I’ve been doing quite a lot of PowerShell training of late for organisations big and small. The biggest organisation was Microsoft’s Hotmail team where I ran a week long class over the summer – organisations with that many servers to manage could not function as well with out PowerShell. But despite it having been around for few years, many (most?) IT Pros don’t really know PowerShell – well not yet anyway. Microsoft’s broad adoption of PowerShell has meant a lot of my customers moving over to doing things with PowerShell. This is a good thing – but there’s a lot of resistance that needs to be overcome.
As see it, organisations must acknowledge that PowerShell is here, is part of Microsoft’s Common Engineering Criteria (what every team in MS must do). PowerShell will only become more pervasive. In short, it matters. So it’s time to start learning it and adopting it as an enterprise tool.
While I can talk about PowerShell being a strategic task automation platform, IT Pros need to work with Powershell itself and the product specific cmdlet set(s). And they need to understand how to write scripts – detecting the errors that will happen, dealing with credentials, working with .NET/WMI/COM, etc. There is a bit of a learning curve here, and that’s something Microsoft can work on as they develop PowerShell Version 3 (which would be expected to ship inside the next version of windows in a couple of years).
So how do you learn PowerShell. Well – for those who are motivated there is a plethora of on-line material, ranging from blog posts, twitter references, web tutorials, free e-books, etc, etc, etc. Use your favourite search engine to mine a vast amount of content – most of it pretty good. For those who are self motivated, the internet is a good source of learning material.
If you prefer the structure of a formal class, as I know I do, then you have a number of options. Microsoft has issued two PowerShell official training courses:
- Automating Windows Server 2008 Administration with Windows PowerShell: course 6434. This is a three day introduction to PowerShell V1. It covers the key aspects of Powershell V1 and how to use it to administer Server 2008. This is a good course, but as I wrote parts of it, I am probably a bit biased.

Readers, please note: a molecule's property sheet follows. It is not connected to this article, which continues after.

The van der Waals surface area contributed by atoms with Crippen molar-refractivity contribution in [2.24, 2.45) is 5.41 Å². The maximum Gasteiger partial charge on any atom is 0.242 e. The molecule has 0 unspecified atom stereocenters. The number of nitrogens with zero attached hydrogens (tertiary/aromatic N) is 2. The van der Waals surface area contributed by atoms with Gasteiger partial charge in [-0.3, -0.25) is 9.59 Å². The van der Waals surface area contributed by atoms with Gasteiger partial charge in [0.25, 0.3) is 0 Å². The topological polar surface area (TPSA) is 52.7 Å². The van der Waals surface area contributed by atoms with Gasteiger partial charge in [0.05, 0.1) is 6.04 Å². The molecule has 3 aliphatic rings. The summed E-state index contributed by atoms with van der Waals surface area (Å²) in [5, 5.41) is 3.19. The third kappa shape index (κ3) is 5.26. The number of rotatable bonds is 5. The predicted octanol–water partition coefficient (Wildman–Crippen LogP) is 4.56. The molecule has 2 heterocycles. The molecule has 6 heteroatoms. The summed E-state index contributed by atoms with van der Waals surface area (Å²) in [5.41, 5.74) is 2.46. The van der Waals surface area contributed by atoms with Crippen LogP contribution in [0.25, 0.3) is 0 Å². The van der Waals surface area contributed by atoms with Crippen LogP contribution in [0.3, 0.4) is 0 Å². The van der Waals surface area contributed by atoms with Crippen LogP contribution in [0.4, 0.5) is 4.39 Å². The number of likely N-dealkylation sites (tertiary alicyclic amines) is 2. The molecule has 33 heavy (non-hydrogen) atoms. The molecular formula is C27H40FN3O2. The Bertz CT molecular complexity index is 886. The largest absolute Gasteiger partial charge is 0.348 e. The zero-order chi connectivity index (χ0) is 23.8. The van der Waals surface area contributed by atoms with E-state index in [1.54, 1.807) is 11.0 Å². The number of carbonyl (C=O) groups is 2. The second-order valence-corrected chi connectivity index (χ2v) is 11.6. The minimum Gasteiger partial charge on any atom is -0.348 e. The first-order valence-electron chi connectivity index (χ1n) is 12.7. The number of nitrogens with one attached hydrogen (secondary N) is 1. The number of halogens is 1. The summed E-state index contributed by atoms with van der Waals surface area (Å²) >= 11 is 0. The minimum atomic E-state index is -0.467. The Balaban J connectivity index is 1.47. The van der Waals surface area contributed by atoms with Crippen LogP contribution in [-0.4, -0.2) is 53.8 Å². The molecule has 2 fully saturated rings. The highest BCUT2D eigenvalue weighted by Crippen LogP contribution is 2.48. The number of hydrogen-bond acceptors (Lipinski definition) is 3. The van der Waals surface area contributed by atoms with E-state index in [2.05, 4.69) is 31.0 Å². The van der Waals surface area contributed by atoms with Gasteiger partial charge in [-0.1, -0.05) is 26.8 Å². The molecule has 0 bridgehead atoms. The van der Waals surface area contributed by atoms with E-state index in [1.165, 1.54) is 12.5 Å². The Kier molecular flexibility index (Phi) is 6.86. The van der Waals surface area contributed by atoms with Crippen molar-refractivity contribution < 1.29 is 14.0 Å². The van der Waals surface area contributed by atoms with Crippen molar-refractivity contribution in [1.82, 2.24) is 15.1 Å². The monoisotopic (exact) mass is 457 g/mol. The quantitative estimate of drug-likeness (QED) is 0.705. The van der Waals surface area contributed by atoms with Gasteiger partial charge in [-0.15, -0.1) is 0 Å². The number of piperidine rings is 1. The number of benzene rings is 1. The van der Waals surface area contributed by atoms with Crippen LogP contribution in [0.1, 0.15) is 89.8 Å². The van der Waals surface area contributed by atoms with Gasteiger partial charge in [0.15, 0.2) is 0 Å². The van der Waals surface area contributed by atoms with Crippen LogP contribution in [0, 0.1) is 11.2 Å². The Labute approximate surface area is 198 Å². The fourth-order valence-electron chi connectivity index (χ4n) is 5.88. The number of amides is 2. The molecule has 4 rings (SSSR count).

- Automating Administration with Windows PowerShell 2.0, course 10325. This is a 5-day introduction to PowerShell class. I was Technical Reviewer on this – and feel it’s a very good course (provided the instructor really knows PowerShell!). Like 6434, this covers the basics of PowerShell V2 and how to write basic scripts. I am teaching this class in a couple of weeks for Global Knowledge in London – and if you want to attend, contact them – or contact me and I’ll gladly organise you a place!
Microsoft CPLSs also offer another 5-day class, PowerShell for Administrators. This is a 3 day class covering PowerShell V1.
As an alternative: I offer two 3 and 4 -day PowerShell classes: an Introduction to PowerShell class and an Advanced PowerShell Class. I find that, with PowerShell, this is enough time to get someone started. Armed with the knowledge and practice gained during those sessions, delegates begin their journey, and come back in a few months for more advanced topics like XML, database access, error handling, etc.
How you learn PowerShell is really up to you – you have options! So go on – you know it makes sense!